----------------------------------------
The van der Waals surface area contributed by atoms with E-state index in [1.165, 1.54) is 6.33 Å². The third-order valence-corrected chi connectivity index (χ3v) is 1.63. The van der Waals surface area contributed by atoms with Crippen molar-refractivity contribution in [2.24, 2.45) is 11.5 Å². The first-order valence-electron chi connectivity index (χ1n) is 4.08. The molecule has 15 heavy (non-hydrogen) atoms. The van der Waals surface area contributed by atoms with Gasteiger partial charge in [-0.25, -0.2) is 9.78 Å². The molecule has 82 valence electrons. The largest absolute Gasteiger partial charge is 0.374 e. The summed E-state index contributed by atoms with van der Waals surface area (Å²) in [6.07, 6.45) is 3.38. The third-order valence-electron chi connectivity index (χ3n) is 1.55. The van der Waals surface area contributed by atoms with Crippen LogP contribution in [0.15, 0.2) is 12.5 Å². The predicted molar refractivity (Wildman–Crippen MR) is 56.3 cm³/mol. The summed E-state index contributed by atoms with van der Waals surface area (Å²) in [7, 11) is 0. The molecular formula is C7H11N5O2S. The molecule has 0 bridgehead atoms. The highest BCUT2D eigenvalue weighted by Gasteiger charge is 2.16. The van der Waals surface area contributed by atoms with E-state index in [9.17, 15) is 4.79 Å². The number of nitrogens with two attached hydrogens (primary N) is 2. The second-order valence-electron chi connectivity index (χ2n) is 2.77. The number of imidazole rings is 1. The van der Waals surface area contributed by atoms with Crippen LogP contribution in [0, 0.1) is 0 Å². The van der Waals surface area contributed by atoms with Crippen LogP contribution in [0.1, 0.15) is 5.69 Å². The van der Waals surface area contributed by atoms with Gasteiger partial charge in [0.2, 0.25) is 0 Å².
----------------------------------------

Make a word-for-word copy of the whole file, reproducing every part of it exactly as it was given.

The van der Waals surface area contributed by atoms with E-state index in [1.165, 1.54) is 6.33 Å². The third-order valence-corrected chi connectivity index (χ3v) is 1.63. The van der Waals surface area contributed by atoms with Crippen molar-refractivity contribution in [2.24, 2.45) is 11.5 Å². The first-order valence-electron chi connectivity index (χ1n) is 4.08. The molecule has 15 heavy (non-hydrogen) atoms. The van der Waals surface area contributed by atoms with Gasteiger partial charge in [-0.25, -0.2) is 9.78 Å². The molecule has 82 valence electrons. The largest absolute Gasteiger partial charge is 0.374 e. The summed E-state index contributed by atoms with van der Waals surface area (Å²) in [6.07, 6.45) is 3.38. The third-order valence-electron chi connectivity index (χ3n) is 1.55. The van der Waals surface area contributed by atoms with Crippen LogP contribution in [0.15, 0.2) is 12.5 Å². The predicted molar refractivity (Wildman–Crippen MR) is 56.3 cm³/mol. The summed E-state index contributed by atoms with van der Waals surface area (Å²) in [7, 11) is 0. The molecular formula is C7H11N5O2S. The molecule has 0 bridgehead atoms. The highest BCUT2D eigenvalue weighted by Gasteiger charge is 2.16. The van der Waals surface area contributed by atoms with E-state index in [9.17, 15) is 4.79 Å². The number of nitrogens with two attached hydrogens (primary N) is 2. The second-order valence-electron chi connectivity index (χ2n) is 2.77. The number of imidazole rings is 1. The van der Waals surface area contributed by atoms with Crippen LogP contribution in [0, 0.1) is 0 Å². The van der Waals surface area contributed by atoms with Crippen LogP contribution in [0.1, 0.15) is 5.69 Å². The van der Waals surface area contributed by atoms with Gasteiger partial charge in [0.2, 0.25) is 0 Å².